Monday, April 18, 2011

Camping in tents, looking towards the city

I'm working my way through another book off the shelf (Finding Your Purpose In God's Plan, by B.R. Coombs, available on good clearance shelves everywhere, that's where I got my copy, at least) and I came to a quote from Hebrews that set my mind off in a different direction from the rest of the chapter.

By faith Abraham, when called to go to a place he would later receive as his inheritance, obeyed and went, even though he did not know where he was going. By faith he made his home in the promised land like a stranger in a foreign country; he lived in tents, as did Isaac and Jacob, who were heirs with him of the same promise. For he was looking forward to the city with foundations, whose architect and builder is God. Heb. 11:8-10, NIV

Some words and phrases jumped out at me.  "He lived in tents, as did Isaac and Jacob, who were heirs with him of the same promise."  "For he was looking forward to the city with foundations, whose architect and builder is God."  We are sitting here, living in this world in our tents, our temporary, physical bodies, looking forward to the city with foundations, Heaven, which is built by God.  If we go back to Genesis and read Abraham's account, it isn't an easy road he walked.  The man even threw several of the rocks onto his own path by his choices.  But he got through, not by focusing on the tent, or on the state of the land he had not yet received, but by focusing on the promise of God.

If you've been following me for a while here, you know politics is one of my favorite topics to debate.  While there are numerous good reasons for Christians to be active in the political world, we have to be very careful not to get hung up on the tent while losing focus on the city with foundations.  For example, are our words against political ideas and opponents in line with the Bible?  The shooting of abortion provider Dr. Tiller in Wichita Ks comes to mind.  Personally I abhor abortion and the abortion debate, for religious and political reasons (still haven't figured out how regulating a medical procedure falls under the federal government's Constitutional power, at minimum, on the legal side, the issue should be left to the states, instead of a federal mandate) but gunning the man down doesn't match our Biblical mandate, does it?  Ideally, the best way to deal with the issue is to put the abortion providers out of business through a lack of customers, instead of legislation.  That matches words like "Give to Caesar what is Caesar's and to God what is God's" much better doesn't it?  How many words and actions of "religious" people have been turned into fuel for nonbelievers, often with little to no twisting or taking words out of context?  How many of those were spurred by putting that focus on the fragile, temporal, dirty tents instead of that solid, permanent, holy foundation?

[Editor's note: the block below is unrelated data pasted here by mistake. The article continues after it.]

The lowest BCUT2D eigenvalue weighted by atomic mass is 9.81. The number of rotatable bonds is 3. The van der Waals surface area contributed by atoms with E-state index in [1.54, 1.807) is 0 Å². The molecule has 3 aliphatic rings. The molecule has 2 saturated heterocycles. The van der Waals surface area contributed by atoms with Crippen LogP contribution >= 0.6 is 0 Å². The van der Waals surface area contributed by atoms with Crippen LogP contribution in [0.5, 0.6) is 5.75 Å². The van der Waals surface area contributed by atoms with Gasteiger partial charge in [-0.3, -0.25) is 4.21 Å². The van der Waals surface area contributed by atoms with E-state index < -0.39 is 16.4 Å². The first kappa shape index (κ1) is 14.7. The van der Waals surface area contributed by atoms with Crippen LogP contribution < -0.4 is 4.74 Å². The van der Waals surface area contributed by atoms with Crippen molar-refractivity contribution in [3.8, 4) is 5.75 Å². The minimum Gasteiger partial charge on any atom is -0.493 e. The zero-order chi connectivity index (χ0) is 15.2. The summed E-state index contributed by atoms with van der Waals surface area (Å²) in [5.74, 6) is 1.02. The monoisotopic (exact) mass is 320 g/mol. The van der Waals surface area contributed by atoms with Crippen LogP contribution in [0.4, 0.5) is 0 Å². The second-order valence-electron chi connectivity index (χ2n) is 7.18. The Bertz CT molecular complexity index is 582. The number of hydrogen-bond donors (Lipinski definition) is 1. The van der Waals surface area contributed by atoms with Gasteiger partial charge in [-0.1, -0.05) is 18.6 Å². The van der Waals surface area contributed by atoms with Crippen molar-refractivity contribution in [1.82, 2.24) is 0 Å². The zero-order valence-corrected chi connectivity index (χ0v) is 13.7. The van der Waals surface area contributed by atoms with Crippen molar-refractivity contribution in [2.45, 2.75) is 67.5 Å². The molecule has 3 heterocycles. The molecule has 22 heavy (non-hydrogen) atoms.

It's not up as of this writing, but check later this week for the April 17th sermon on the normal Christian life.  Pastor Dan talked a great deal about how even Christians have a tendency to get focused on the tents others are wearing, like skin color and sexual orientation, instead of focusing on that eternal foundation and treating others the way Jesus wants us to.  Yes, it's nice when the Church wins some of its legal and social battles, but what about when we individuals listen to the hurts of an unsaved friend?  What about when we break down those stereotypes and don't just beat sinners up with Scripture?  What about when we follow Christ's example and weep for the world instead of screaming at it? 

It's hard to keep that focus on the eternal and not the worldly.  The world is here in front of us, in our faces, yelling at us, taxing us, sending us disconnect notices, telling us our loans weren't approved, apologizing for the pink slips, telling us that if we just let go of those old superstitions our lives will be so much more enjoyable, while the eternal tells us to wait, trust, and have faith.  Go back to Abraham, he listened to the world, took the world's route to answer God's promise, and the result caused numerous problems, even beyond Abraham's lifetime.  Compare that to the Apostles after the Ascension, who listened to Jesus' words and waited in Jerusalem and received the Holy Spirit, in spite of the possible threats against them there.  These are just two examples of the results, it doesn't take too much looking to find more, in the Bible, in history, and even in our own spheres of influence.  The question we have to ask ourselves is, which example are we making?

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